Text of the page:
The Individuals with Disabilities Education Improvement Act of 2004 (IDEA) formally recognizes such disproportionate representation as a problem in special education (Beratan, 2008). ” He goes on to share the following thoughts and statistics: A) Greater efforts are needed to prevent the intensification of problems connected with mislabeling and high dropout rates among minority children with disabilities. B) More minority children continue to be served in special education than would be expected from the percentage of minority students in the general school population.
C) African-American children are identified as having mental retardation and emotional disturbance at rates greater than their White counterparts. D) In the 1998-1999 school year, African-American children represented just 14. 8 percent of the population aged 6 through 21, but comprised 20. 2 percent of all children with disabilities. E) Studies have found that schools with predominately White students and teachers have placed disproportionately high numbers of their minority students into special education (Beratan, 2008).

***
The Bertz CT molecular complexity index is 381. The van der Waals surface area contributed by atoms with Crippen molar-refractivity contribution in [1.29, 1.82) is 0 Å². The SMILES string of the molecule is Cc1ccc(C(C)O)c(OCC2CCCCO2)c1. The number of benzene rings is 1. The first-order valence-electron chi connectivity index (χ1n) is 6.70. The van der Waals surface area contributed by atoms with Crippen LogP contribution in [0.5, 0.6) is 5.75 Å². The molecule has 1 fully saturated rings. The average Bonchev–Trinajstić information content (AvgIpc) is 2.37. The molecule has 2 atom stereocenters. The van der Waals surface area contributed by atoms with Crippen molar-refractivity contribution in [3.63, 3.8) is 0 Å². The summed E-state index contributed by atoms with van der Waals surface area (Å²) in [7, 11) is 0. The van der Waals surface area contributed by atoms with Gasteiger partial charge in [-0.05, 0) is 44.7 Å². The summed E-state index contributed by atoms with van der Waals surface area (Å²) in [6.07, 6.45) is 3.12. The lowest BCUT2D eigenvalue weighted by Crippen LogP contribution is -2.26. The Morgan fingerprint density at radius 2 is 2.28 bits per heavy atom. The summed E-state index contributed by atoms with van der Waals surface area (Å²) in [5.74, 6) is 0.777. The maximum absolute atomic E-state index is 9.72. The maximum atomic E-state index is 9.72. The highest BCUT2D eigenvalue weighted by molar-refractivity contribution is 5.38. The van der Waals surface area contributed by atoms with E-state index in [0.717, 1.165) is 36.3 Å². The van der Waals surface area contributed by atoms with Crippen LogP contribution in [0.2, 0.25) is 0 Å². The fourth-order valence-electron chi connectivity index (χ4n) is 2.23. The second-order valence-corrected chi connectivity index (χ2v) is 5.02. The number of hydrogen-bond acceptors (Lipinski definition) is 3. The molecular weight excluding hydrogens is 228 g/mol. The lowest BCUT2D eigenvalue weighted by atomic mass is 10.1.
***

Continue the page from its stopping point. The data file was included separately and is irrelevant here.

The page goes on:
Disproportionate representation not only speaks to the overrepresentation of African-American students labeled as learning disabled, but also to the gross lack of African-American students being labeled gifted. Bonner and Jennings share “According to the literature, African American males have been disproportionately place in special education classrooms and underrepresented in gifted and talented programs (Fred A. Bonner I. M. , 2007).
” Bonner and Jennings go on to say that “The story of the African American male in gifted and talented programs is one of widespread underrepresentation (Fred A. Bonner I. M. , 2007). ” Bonner and Jennings further share that lack of instructor referrals, substandard performance on standardized norm-referenced test scores and student and family choice contributed to the underrepresentation of African American males in gifted programs (Fred A. Bonner I. M. , 2007).